Though there is no specific requirement for an “ablation level” PSA nadir post-radiotherapy in the attempted cure of prostate cancer, there are ample data correlating lower PSA nadir levels with improved longer term treatment efficacy (16, 17). Thus, although there is excellent medium term efficacy (≤ 5 years) with essentially all reported prostate SBRT regimens, including both dose arms of the current study, it is possible that shorter term differences in PSA nadir could translate to longer-term differences in late efficacy. In fact this exact result was reported by Zelefsky et al. in the comparison of long term outcomes between prostate IMRT vs. brachytherapy, where the shorter term lower PSA nadir associated with brachytherapy vs. IMRT seen within the first 4 years (0.1 vs. 0.6 ng/mL, respectively) eventually correlated with a lower biochemical disease relapse rate post-brachytherapy, with relapse rate differences not fully observed until 8 years out (18).

A PSA nadir dose response trend has also been reported with SBRT, with one recent study reporting median PSA nadir values of 0.4 vs. 0.1 ng/mL with 35 vs. 40 Gy/5 fx regimens, respectively. Although there was no difference in biochemical relapse rates vs. dose by 5 years, there is a suggestion that such a difference could emerge with larger patient numbers and longer follow-up, as a lower nadir PSA level did predict a lower relapse rate overall (0 vs. 20.5% with nPSA <0.4 ng/mL ≥ 0.4 ng/mL, respectively) (19). An SBRT local control dose response has been suggested more directly by Zelefsky et al. who evaluated sequentially increased SBRT doses from 32.5 to 35.0 to 37.5 to 40.0 Gy in 5 fractions, observing a progressive reduction in the 2-year positive biopsy rate from 47.6 to 7.7% from the lowest to the highest dose regimen. Concurrently, they also reported a reduction in the 5-year biochemical recurrence rate from 15 to 0% progressing from the lowest to the highest dose regimen (14).

Although the difference in median PSA nadir values between dose groups in our current report is of much smaller magnitude vs. that described above, and the absolute PSA nadir in both groups is acceptably low, the fact remains that there is a difference favoring a lower PSA nadir in the high dose group that reaches statistical significance at 4 years, with a progressively higher frequency of ablation PSA nadirs (<0.1 ng/mL) in the high dose group with increased follow-up duration.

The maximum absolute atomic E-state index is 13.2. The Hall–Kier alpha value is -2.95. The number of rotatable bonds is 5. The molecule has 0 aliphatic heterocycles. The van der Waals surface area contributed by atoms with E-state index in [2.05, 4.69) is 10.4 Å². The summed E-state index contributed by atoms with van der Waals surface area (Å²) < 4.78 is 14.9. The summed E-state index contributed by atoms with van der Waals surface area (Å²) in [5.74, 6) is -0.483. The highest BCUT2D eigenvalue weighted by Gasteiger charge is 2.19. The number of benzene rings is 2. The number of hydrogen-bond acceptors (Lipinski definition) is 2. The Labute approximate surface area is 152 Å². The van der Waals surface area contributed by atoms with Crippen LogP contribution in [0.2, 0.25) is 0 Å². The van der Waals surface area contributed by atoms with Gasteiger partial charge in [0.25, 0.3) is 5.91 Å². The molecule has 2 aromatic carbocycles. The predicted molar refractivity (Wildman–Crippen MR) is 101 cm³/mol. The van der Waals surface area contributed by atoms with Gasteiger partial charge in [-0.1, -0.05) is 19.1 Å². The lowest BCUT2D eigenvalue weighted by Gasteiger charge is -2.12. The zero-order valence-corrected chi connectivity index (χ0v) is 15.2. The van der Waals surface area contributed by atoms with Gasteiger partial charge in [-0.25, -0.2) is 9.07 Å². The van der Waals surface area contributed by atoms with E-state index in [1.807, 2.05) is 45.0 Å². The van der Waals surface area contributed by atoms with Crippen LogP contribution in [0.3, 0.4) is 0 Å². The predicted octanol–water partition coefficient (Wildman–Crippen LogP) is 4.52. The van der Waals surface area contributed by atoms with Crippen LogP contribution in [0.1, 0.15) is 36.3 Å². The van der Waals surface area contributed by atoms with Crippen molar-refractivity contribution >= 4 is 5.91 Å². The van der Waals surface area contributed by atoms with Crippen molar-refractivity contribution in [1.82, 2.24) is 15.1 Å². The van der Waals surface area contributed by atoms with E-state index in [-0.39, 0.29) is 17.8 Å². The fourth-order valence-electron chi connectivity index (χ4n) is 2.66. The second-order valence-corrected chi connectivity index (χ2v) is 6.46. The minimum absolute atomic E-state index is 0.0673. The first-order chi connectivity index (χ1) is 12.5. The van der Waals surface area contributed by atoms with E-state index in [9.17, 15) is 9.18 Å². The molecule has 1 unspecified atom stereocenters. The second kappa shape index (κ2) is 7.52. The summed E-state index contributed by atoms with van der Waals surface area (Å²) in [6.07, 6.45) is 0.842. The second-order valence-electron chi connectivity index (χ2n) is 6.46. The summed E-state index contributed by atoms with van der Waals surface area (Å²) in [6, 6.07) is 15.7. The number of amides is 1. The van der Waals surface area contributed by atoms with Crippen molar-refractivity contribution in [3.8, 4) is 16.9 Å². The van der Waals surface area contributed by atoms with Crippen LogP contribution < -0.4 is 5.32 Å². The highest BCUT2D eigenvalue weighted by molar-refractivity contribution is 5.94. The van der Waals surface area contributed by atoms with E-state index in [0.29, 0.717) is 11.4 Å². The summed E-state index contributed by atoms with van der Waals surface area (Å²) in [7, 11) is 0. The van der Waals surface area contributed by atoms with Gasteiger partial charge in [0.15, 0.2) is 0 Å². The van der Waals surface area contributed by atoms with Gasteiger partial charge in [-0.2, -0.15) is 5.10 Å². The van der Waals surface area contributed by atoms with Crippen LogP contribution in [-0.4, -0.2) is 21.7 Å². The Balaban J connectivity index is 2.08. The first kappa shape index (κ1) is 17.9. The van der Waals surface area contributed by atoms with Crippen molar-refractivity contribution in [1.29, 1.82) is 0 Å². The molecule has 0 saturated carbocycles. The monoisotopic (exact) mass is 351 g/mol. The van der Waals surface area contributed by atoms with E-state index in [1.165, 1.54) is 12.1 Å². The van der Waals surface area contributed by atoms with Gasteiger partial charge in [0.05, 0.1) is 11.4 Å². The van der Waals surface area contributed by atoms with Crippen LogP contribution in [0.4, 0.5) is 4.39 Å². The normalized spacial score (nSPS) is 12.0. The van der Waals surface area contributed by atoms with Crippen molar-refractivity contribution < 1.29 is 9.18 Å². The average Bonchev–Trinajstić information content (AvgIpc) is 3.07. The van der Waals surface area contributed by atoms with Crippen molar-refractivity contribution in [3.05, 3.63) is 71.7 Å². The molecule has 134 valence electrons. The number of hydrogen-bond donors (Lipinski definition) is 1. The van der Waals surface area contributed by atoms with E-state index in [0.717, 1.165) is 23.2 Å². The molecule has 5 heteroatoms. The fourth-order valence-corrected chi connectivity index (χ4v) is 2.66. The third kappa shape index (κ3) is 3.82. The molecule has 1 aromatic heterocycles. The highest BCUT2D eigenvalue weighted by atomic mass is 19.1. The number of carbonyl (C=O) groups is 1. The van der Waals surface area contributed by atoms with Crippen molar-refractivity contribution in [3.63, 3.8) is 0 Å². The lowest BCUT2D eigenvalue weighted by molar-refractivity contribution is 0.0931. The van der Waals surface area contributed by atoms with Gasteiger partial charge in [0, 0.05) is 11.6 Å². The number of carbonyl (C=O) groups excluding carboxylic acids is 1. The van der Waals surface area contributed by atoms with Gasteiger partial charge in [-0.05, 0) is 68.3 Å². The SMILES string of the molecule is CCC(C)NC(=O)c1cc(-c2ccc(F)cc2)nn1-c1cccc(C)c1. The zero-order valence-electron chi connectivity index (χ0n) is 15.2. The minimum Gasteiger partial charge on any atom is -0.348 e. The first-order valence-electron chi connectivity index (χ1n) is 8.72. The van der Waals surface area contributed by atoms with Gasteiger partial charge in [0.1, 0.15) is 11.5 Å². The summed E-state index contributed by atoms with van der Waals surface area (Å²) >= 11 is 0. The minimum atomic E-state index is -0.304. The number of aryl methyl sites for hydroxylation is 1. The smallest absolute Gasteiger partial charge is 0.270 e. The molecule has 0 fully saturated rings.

Due to the often very protracted natural history of this disease, the PSA response kinetic of a 100% vs. a 99.99% cancer ablation outcome could be similar to identical for well-beyond the endpoint described in this and other “5 year” studies, yet still with eventual dire consequences for “the 99.99% ablation scenario” within a patient's lifetime, particularly for those with the greatest potential longevity. This is a concern that frequently seems to be understated if not omitted entirely in the discussion of prostate cancer treatment efficacy. If therapeutic irradiation is to be considered on a par with radical prostatectomy, it needs to produce a result that will be durable for up to 30 years or more to be presented as a credible alternative to the youngest end of the prostate cancer patient spectrum.

QOL

This study is not randomized and “concern with potential morbidity” is one of the possible reasons for selection of patients to receive the moderate dose option (Table 2), thus potentially obscuring differences in post-SBRT morbidity issues by preselecting patients with a higher morbidity risk to receive the moderate dose option. Another factor that potentially obscures QOL differences is that the high dose group is younger (Table 1). With these caveats noted, our QOL comparison reveals no significant difference in I-PSS and SHIM score progression between groups out to 5 years.

Regarding urinary QOL, the post-SBRT I-PSS progression between the dose arms is essentially identical, reaching a maximum increase above baseline of comparable magnitude for both groups by 1 month out, with full recovery by 3 months and with a final I-PSS score measuring plus or minus 1 point vs. pre-SBRT baseline by 5 years for both dose groups.

Regarding SHIM score progression, both groups demonstrate similar negative effects, with similarly scaled degradation below baseline over time for both groups; the greatest decrease within the first 3 months and with gradual continued decline thereafter to 5 years. As the moderate dose group is also significantly older at treatment (p = 0.0015), this essentially negates any further direct comparison of the sexual domain outcome between dose groups at this time. A more sensitive, full scale EPIC-based QOL comparison could more completely define subtle QOL differences between the dose regimens, but is beyond the scope of this paper. Our study is collecting full EPIC-based data, with the intent to present this as a subsequent stand-alone manuscript.

Toxicity

The incidence of 5-year cumulative grade 3 GU toxicity and grade 2 or higher GI toxicity is under 5% for both dose groups, with no statistical difference in either domain, a result that is within acceptability bounds vs. other reported radiotherapy toxicity results. In greater detail, for both dose groups in this study, vs. a recent SBRT toxicity incidence report by Zelefsky et al. the incidence of grade 2 GU toxicity is lower (8.6–11.7% in present study vs. 21.1% in the comparison study), grade 3 GU toxicity is minimally higher (3.4–4.5% in present study vs. 2.5% in the comparison study), and grade ≥ 2 GI toxicity is nearly identical (3. 0–4.5% grade 2; 0% grade 3 in present study vs. 3.4% grade 2 and 0.4% grade 3 in the comparison study) (20). The use of pre-rectal spacer material was done very late in the study (final year only). This represents too few patients with too little follow-up duration to make meaningful assessment of any possible further effect of that added step, on the already low rate of observed serious GI toxicity in this population.